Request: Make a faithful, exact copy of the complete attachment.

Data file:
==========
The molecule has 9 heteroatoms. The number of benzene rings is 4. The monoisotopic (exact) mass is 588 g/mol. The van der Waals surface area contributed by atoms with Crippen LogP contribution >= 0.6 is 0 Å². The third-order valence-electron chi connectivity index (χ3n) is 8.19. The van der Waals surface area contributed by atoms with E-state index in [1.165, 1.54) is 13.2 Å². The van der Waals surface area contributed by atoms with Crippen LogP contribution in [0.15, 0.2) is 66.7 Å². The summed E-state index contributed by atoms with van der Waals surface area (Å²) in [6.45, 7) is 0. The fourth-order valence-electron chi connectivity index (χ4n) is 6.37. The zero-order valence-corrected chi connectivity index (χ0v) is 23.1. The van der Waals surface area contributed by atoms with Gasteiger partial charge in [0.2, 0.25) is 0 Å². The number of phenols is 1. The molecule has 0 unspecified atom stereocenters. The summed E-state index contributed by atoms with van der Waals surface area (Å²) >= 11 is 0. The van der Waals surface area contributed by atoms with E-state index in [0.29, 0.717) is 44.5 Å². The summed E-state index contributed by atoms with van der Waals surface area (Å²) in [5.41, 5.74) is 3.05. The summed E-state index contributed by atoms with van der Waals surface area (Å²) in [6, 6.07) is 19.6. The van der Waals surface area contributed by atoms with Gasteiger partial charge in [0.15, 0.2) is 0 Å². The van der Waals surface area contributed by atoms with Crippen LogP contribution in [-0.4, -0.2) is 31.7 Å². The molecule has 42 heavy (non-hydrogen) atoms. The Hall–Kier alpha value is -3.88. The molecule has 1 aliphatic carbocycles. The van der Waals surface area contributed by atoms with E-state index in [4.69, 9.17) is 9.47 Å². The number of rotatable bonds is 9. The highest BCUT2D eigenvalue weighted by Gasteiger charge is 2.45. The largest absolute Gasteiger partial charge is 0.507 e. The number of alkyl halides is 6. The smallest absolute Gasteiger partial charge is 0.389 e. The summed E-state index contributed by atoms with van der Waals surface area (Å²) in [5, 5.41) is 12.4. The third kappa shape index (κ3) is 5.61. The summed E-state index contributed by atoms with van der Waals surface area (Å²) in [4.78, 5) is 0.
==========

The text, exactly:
The molecule has 9 heteroatoms. The number of benzene rings is 4. The monoisotopic (exact) mass is 588 g/mol. The van der Waals surface area contributed by atoms with Crippen LogP contribution >= 0.6 is 0 Å². The third-order valence-electron chi connectivity index (χ3n) is 8.19. The van der Waals surface area contributed by atoms with E-state index in [1.165, 1.54) is 13.2 Å². The van der Waals surface area contributed by atoms with Crippen LogP contribution in [0.15, 0.2) is 66.7 Å². The summed E-state index contributed by atoms with van der Waals surface area (Å²) in [6.45, 7) is 0. The fourth-order valence-electron chi connectivity index (χ4n) is 6.37. The zero-order valence-corrected chi connectivity index (χ0v) is 23.1. The van der Waals surface area contributed by atoms with Gasteiger partial charge in [0.2, 0.25) is 0 Å². The number of phenols is 1. The molecule has 0 unspecified atom stereocenters. The summed E-state index contributed by atoms with van der Waals surface area (Å²) >= 11 is 0. The van der Waals surface area contributed by atoms with E-state index in [0.29, 0.717) is 44.5 Å². The summed E-state index contributed by atoms with van der Waals surface area (Å²) in [5.41, 5.74) is 3.05. The summed E-state index contributed by atoms with van der Waals surface area (Å²) in [6, 6.07) is 19.6. The van der Waals surface area contributed by atoms with Gasteiger partial charge in [0.15, 0.2) is 0 Å². The van der Waals surface area contributed by atoms with Crippen LogP contribution in [-0.4, -0.2) is 31.7 Å². The molecule has 42 heavy (non-hydrogen) atoms. The Hall–Kier alpha value is -3.88. The molecule has 1 aliphatic carbocycles. The van der Waals surface area contributed by atoms with E-state index in [4.69, 9.17) is 9.47 Å². The number of rotatable bonds is 9. The highest BCUT2D eigenvalue weighted by Gasteiger charge is 2.45. The largest absolute Gasteiger partial charge is 0.507 e. The number of alkyl halides is 6. The smallest absolute Gasteiger partial charge is 0.389 e. The summed E-state index contributed by atoms with van der Waals surface area (Å²) in [5, 5.41) is 12.4. The third kappa shape index (κ3) is 5.61. The summed E-state index contributed by atoms with van der Waals surface area (Å²) in [4.78, 5) is 0.